Over the Moon: How Lunar New Year is Celebrated Around Asia
28 Jan 2022
From time-honoured customs to traditional (and not so traditional) new year dishes.
Asia, it needs to be said, knows how to party. While the rest of the world spends January recovering from New Year’s Eve festivities, many countries in Asia gear up for round two and prepare for lunar new year, the start of the new year according to the lunar calendar. And like the western new year, these lunar new year celebrations involve plenty of revelry, cheer and feasting - only with a lot more of the colour red.
Although these celebrations can last up to two weeks, the first three days are generally regarded as the most important. Businesses often close during this period as people travel to hometowns and play their part in one of the great modern-day human migration exercises. While common themes unite Asia’s major lunar new year celebrations – family reunions, paying respects to ancestors, warding off evil spirits – every country and culture lays claim to unique traditions and practices.
Lion dances. Exploding firecrackers. The clamour and chatter of families coming together for the all-important reunion dinner: all signs (and sounds) synonymous with Chinese New Year. The best known of all the Asian lunar new year celebrations, Chunjie (Chinese New Year) is a 15-day festival filled with customs, merriment and the preparation and enjoyment of symbolic dishes including dumplings, nian gao (new year cake), and ba bao fan (eight treasure rice pudding). Across China, Marriott Bonvoy chefs have drawn inspiration from regional cuisines and prepared special festive dishes: at Marriott Nanjing South Hotel, chef Zhou Songzhu is celebrating Huaiyang cuisine by serving stewed fish head. Family feasting is the name of the game at W Hotel Suzhou where guests can enjoy a deluxe lunar new year poon choi, a traditional casserole dish made by arranging layers of ingredients. The Ritz-Carlton Pudong, meanwhile, is offering a soup made with Yunnan matsutakes, some of the most treasured mushrooms on the planet.
Dining with family at Summer Pavilion, The Ritz-Carlton Millenia
Not just a major event in China, Chunjie is celebrated throughout the world by the global Chinese diaspora. Countries with large Chinese communities such as Thailand and Indonesia, in particular, go big on Chinese New Year festivities. In some instances, recent lunar new year traditions and dishes – the modern yusheng (prosperity fish toss salad) that evolved in Malaysia and Singapore, for instance – have been embraced as universal Chinese New Year practices. Some restaurants take things a step further: In Singapore, at The Ritz-Carlton Millenia’s Michelin-starred Cantonese restaurant, Summer Pavilion, guests can welcome in the lunar new year with a deluxe yu sheng starring Canadian lobster and black caviar.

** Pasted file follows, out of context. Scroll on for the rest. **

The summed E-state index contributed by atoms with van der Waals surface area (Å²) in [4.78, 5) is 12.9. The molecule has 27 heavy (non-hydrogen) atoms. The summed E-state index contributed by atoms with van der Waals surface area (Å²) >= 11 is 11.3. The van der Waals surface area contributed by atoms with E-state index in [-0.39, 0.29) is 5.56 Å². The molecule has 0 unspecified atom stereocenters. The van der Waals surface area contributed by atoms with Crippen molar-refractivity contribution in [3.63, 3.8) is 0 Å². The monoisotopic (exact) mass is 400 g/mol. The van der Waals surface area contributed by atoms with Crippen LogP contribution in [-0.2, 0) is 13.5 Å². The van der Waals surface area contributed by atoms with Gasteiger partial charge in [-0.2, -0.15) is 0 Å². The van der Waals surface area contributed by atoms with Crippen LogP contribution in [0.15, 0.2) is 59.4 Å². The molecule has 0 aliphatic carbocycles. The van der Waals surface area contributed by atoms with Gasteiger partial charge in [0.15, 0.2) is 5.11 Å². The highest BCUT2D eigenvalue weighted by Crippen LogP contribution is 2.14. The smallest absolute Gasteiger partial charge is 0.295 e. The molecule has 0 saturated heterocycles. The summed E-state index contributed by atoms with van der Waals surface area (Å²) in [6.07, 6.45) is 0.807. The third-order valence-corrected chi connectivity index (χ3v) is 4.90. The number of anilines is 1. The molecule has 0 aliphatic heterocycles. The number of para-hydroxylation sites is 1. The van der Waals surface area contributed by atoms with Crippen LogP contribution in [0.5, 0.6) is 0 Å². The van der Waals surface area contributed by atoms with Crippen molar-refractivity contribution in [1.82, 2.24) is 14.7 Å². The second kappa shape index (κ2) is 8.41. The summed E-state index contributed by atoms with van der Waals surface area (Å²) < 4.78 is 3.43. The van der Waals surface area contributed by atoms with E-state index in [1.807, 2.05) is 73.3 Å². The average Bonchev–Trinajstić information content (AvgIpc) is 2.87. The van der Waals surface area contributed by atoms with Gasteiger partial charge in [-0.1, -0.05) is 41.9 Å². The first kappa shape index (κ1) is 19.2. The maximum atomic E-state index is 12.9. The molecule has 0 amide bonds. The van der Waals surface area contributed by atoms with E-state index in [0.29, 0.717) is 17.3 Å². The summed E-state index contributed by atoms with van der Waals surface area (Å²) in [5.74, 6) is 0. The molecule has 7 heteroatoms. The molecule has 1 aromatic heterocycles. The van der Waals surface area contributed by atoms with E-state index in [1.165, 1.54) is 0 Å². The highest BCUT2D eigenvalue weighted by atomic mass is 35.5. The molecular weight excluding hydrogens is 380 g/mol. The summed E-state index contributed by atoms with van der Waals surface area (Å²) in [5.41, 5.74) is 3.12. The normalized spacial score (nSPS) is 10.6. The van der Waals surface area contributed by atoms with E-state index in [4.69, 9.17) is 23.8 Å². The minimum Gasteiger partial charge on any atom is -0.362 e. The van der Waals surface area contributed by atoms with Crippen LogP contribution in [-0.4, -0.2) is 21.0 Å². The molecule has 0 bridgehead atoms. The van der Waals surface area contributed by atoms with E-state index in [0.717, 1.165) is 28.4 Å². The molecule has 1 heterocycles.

At any given time, Ho Chi Minh City and Hanoi are a rush of colour and sound. During Tet (Vietnamese New Year), this sensory overload finds another gear as Vietnam’s two largest cities – as well as towns and villages throughout the country – prepare to usher in the lunar new year. Homes are beautified with fruit trees and flowers according to regional preferences and whatever’s growing locally. Some reach for peach, apricot and stone fruit blossoms. Others place their faith in marigolds: a symbol of health and longevity.
Traditionally, the first three days of Tet were designated for different purposes. Day one was set aside for immediate family; day two was all about visiting friends; and day three was reserved for catching up with teachers and mentors. Good eating, however, is a constant theme. Traditional Tet foods include mut (candied fruits), banh chưng (pork, mung beans and glutinous rice wrapped in dong leaves) and Vietnamese sausage. Guests staying at JW Marriott Hanoi or JW Marriott Phu Quoc Emerald Bay during Tet can learn how to make banh chung, paint dong ho (traditional woodcut paintings) and other traditional activities. For those that’d prefer to have a more leisurely lunar new year celebration, consider booking in for the Cantonese feast at John Anthony, the lobby restaurant at JW Marriott Hanoi.
After not being observed for almost 80 years, Seollal (Korean New Year) celebrations were reintroduced in 1989. Although Korea has a reputation as an upwardly mobile, cutting-edge country, Seollal rituals afford glimpses of the country’s past. Hanbok (traditional clothing) is worn during the country’s three-day lunar new year celebrations and traditional games are played: check out the family-friendly Yut-Nori with Black Tiger package at JW Marriott Hotel Seoul that includes all the pieces required to play the classic Korean board game including tokens from the hotel’s pastry team, plus two glasses of Black Tiger Guinness, a drink created by the bartenders at MOBO bar.
Symbolic dishes are also offered to ancestors and shared with family. Some of the dishes commonly served as part of a traditional Seollal feast include tteokguk (soup with sliced rice cake), jeon (savoury pancakes) and japchae (glass noodles with vegetables). Once upon a time, these dishes were cooked at home, but many Korean families nowadays go out to celebrate Seollal. JW Marriott Dongdaemun Square Seoul’s JW Holiday To-Go service brings the restaurant experience to diners’ homes via chef-prepared versions of galbijim (braised beef short ribs), bulgogi and other traditional Seollal dishes.
The above, of course, are just a handful of the ways that Asia celebrates the lunar new year. Some believe that bigger is best, while others like keeping things casual and low-key. However you choose to mark the beginning of a (lunar) new year, Marriott Bonvoy chefs and restaurants are on hand to help ensure the Year of the Tiger starts off in the best way possible.